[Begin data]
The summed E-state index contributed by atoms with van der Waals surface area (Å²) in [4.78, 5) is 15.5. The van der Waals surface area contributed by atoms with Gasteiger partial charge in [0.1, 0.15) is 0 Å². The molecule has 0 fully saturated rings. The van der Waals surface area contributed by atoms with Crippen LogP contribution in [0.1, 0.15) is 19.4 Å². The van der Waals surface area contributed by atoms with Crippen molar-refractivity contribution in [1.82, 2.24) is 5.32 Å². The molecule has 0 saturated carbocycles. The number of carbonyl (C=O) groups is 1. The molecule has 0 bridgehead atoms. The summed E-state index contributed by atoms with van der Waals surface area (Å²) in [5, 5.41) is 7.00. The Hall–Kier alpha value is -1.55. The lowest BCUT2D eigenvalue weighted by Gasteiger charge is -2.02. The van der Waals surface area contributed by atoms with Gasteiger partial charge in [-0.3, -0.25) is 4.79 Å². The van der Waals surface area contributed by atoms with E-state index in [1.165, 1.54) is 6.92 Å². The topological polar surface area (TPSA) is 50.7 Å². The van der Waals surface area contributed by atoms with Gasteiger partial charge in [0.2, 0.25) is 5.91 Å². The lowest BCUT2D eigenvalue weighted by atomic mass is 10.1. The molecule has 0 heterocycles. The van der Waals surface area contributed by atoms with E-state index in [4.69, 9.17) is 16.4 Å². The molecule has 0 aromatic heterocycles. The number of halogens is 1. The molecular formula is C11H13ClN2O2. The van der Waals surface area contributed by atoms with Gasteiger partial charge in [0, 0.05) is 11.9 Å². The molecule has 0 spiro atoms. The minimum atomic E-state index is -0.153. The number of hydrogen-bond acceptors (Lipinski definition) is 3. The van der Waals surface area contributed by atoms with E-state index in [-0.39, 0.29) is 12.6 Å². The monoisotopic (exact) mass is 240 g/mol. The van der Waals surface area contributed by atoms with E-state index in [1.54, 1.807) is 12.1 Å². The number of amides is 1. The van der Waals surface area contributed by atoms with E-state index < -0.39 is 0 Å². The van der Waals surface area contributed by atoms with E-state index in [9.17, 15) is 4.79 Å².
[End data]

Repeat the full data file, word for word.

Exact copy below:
The summed E-state index contributed by atoms with van der Waals surface area (Å²) in [4.78, 5) is 15.5. The van der Waals surface area contributed by atoms with Gasteiger partial charge in [0.1, 0.15) is 0 Å². The molecule has 0 fully saturated rings. The van der Waals surface area contributed by atoms with Crippen LogP contribution in [0.1, 0.15) is 19.4 Å². The van der Waals surface area contributed by atoms with Crippen molar-refractivity contribution in [1.82, 2.24) is 5.32 Å². The molecule has 0 saturated carbocycles. The number of carbonyl (C=O) groups is 1. The molecule has 0 bridgehead atoms. The summed E-state index contributed by atoms with van der Waals surface area (Å²) in [5, 5.41) is 7.00. The Hall–Kier alpha value is -1.55. The lowest BCUT2D eigenvalue weighted by Gasteiger charge is -2.02. The van der Waals surface area contributed by atoms with Gasteiger partial charge in [-0.3, -0.25) is 4.79 Å². The van der Waals surface area contributed by atoms with E-state index in [1.165, 1.54) is 6.92 Å². The topological polar surface area (TPSA) is 50.7 Å². The van der Waals surface area contributed by atoms with Gasteiger partial charge in [0.2, 0.25) is 5.91 Å². The lowest BCUT2D eigenvalue weighted by atomic mass is 10.1. The molecule has 0 heterocycles. The van der Waals surface area contributed by atoms with E-state index in [4.69, 9.17) is 16.4 Å². The molecule has 0 aromatic heterocycles. The number of halogens is 1. The molecular formula is C11H13ClN2O2. The van der Waals surface area contributed by atoms with Gasteiger partial charge in [0, 0.05) is 11.9 Å². The molecule has 0 spiro atoms. The minimum atomic E-state index is -0.153. The number of hydrogen-bond acceptors (Lipinski definition) is 3. The van der Waals surface area contributed by atoms with E-state index in [-0.39, 0.29) is 12.6 Å². The monoisotopic (exact) mass is 240 g/mol. The van der Waals surface area contributed by atoms with E-state index in [1.54, 1.807) is 12.1 Å². The number of amides is 1. The van der Waals surface area contributed by atoms with E-state index < -0.39 is 0 Å². The van der Waals surface area contributed by atoms with E-state index in [9.17, 15) is 4.79 Å².